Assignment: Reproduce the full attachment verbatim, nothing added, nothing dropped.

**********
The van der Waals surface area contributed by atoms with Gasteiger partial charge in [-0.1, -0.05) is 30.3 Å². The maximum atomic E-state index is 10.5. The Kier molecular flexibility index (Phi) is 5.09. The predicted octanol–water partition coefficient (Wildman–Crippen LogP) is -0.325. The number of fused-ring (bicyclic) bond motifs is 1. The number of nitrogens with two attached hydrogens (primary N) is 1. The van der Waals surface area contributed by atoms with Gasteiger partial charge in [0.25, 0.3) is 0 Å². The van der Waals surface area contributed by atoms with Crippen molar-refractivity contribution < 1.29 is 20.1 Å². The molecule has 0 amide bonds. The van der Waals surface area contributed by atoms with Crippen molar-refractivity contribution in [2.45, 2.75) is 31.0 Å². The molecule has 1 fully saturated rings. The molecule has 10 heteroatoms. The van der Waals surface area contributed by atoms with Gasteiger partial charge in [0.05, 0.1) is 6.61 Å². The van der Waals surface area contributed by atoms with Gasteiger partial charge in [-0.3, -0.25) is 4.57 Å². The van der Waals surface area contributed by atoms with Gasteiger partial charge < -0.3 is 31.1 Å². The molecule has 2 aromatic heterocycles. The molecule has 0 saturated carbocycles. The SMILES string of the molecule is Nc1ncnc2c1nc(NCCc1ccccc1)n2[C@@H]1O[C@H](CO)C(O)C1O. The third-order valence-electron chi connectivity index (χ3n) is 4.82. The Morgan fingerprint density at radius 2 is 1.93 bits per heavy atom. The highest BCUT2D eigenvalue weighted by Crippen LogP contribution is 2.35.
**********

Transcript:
The van der Waals surface area contributed by atoms with Gasteiger partial charge in [-0.1, -0.05) is 30.3 Å². The maximum atomic E-state index is 10.5. The Kier molecular flexibility index (Phi) is 5.09. The predicted octanol–water partition coefficient (Wildman–Crippen LogP) is -0.325. The number of fused-ring (bicyclic) bond motifs is 1. The number of nitrogens with two attached hydrogens (primary N) is 1. The van der Waals surface area contributed by atoms with Gasteiger partial charge in [0.25, 0.3) is 0 Å². The van der Waals surface area contributed by atoms with Crippen molar-refractivity contribution < 1.29 is 20.1 Å². The molecule has 0 amide bonds. The van der Waals surface area contributed by atoms with Crippen molar-refractivity contribution in [2.45, 2.75) is 31.0 Å². The molecule has 1 fully saturated rings. The molecule has 10 heteroatoms. The van der Waals surface area contributed by atoms with Gasteiger partial charge in [0.05, 0.1) is 6.61 Å². The van der Waals surface area contributed by atoms with Gasteiger partial charge in [-0.3, -0.25) is 4.57 Å². The van der Waals surface area contributed by atoms with Gasteiger partial charge < -0.3 is 31.1 Å². The molecule has 2 aromatic heterocycles. The molecule has 0 saturated carbocycles. The SMILES string of the molecule is Nc1ncnc2c1nc(NCCc1ccccc1)n2[C@@H]1O[C@H](CO)C(O)C1O. The third-order valence-electron chi connectivity index (χ3n) is 4.82. The Morgan fingerprint density at radius 2 is 1.93 bits per heavy atom. The highest BCUT2D eigenvalue weighted by Crippen LogP contribution is 2.35.